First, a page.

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the art of flower arranging, popular in Japan. Often the bouquet itself, if put together in keeping with the rules, is called ikebana. The art of ikebana originated in the 15th century as part of the ritual of the tea ceremony.
Ikebana has three main components: the natural material (flowers, tree branches, leaves, or conifer needles), the vase, and the kendzan (a device for strengthening the stem and keeping it in the desired position). The ikebana composition is determined by the three main branches (or flowers), which have a symbolic meaning: the tall branch symbolizes the sky; the middle branch, man; and the bottom branch, the earth. The basic aesthetic principle of ikebana is refined simplicity, achieved by bringing out the natural beauty of the material, which determines the bouquet’s asymmetrical composition and contrasting colors and textures. The arrangement is usually placed in a special niche, the tokonoma, and not only creates a bright decorative effect, but also sets the emotional tone for an interior.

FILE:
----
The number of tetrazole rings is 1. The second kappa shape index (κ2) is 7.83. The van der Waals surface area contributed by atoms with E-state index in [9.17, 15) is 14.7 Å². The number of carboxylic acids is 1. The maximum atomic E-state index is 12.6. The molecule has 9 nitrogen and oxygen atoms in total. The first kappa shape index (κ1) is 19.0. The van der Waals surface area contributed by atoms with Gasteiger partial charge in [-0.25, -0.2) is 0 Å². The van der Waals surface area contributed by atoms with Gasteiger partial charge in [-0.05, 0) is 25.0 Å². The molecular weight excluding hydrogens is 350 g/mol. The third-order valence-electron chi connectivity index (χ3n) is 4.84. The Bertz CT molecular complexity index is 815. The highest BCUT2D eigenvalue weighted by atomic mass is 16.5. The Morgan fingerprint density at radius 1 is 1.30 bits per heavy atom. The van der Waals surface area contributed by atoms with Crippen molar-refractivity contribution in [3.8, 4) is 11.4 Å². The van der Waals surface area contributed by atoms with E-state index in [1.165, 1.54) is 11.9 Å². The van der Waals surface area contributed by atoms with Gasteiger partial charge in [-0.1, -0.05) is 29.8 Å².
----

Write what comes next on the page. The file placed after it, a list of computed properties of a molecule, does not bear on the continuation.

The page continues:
Ikebana has a large number of divisions— rikka, or standing flowers (17th century); shoka, or live-flower style (18th century); moribana, or the “piling up” (19th century); zeugata, or the free style (20th century); and zeneibana, the avant-garde style (20th century). There are schools teaching the principles of ikebana; the most popular at present is the Sogetsu school, led by Sofu Teshigahara.
N. A. KANEVSKAIA